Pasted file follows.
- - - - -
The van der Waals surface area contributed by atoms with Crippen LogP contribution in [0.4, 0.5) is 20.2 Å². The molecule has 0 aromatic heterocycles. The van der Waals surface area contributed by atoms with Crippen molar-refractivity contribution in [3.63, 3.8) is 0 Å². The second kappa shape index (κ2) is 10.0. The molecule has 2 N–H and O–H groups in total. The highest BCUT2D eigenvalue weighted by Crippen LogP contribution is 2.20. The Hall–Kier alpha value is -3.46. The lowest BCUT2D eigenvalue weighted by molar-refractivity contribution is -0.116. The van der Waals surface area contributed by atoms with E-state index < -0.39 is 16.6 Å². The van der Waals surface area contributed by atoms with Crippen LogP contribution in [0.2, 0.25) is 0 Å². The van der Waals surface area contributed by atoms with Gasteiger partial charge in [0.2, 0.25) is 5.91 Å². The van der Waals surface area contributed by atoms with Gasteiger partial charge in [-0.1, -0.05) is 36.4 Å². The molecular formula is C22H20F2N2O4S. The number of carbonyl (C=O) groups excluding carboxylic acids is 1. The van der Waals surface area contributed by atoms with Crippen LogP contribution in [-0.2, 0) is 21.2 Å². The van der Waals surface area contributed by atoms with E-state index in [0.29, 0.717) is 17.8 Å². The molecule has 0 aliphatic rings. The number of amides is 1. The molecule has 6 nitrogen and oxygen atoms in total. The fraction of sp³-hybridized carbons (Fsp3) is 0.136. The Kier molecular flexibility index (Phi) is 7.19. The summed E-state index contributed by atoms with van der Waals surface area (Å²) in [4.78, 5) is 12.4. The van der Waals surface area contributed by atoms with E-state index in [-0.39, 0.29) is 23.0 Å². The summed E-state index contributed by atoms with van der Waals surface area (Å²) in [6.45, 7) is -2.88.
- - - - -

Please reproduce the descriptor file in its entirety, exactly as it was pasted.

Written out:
The van der Waals surface area contributed by atoms with Crippen LogP contribution in [0.4, 0.5) is 20.2 Å². The molecule has 0 aromatic heterocycles. The van der Waals surface area contributed by atoms with Crippen molar-refractivity contribution in [3.63, 3.8) is 0 Å². The second kappa shape index (κ2) is 10.0. The molecule has 2 N–H and O–H groups in total. The highest BCUT2D eigenvalue weighted by Crippen LogP contribution is 2.20. The Hall–Kier alpha value is -3.46. The lowest BCUT2D eigenvalue weighted by molar-refractivity contribution is -0.116. The van der Waals surface area contributed by atoms with E-state index < -0.39 is 16.6 Å². The van der Waals surface area contributed by atoms with Crippen LogP contribution in [0.2, 0.25) is 0 Å². The van der Waals surface area contributed by atoms with Gasteiger partial charge in [0.2, 0.25) is 5.91 Å². The van der Waals surface area contributed by atoms with Gasteiger partial charge in [-0.1, -0.05) is 36.4 Å². The molecular formula is C22H20F2N2O4S. The number of carbonyl (C=O) groups excluding carboxylic acids is 1. The van der Waals surface area contributed by atoms with Crippen LogP contribution in [-0.2, 0) is 21.2 Å². The van der Waals surface area contributed by atoms with E-state index in [0.29, 0.717) is 17.8 Å². The molecule has 0 aliphatic rings. The number of amides is 1. The molecule has 6 nitrogen and oxygen atoms in total. The fraction of sp³-hybridized carbons (Fsp3) is 0.136. The Kier molecular flexibility index (Phi) is 7.19. The summed E-state index contributed by atoms with van der Waals surface area (Å²) in [4.78, 5) is 12.4. The van der Waals surface area contributed by atoms with E-state index in [-0.39, 0.29) is 23.0 Å². The summed E-state index contributed by atoms with van der Waals surface area (Å²) in [6.45, 7) is -2.88.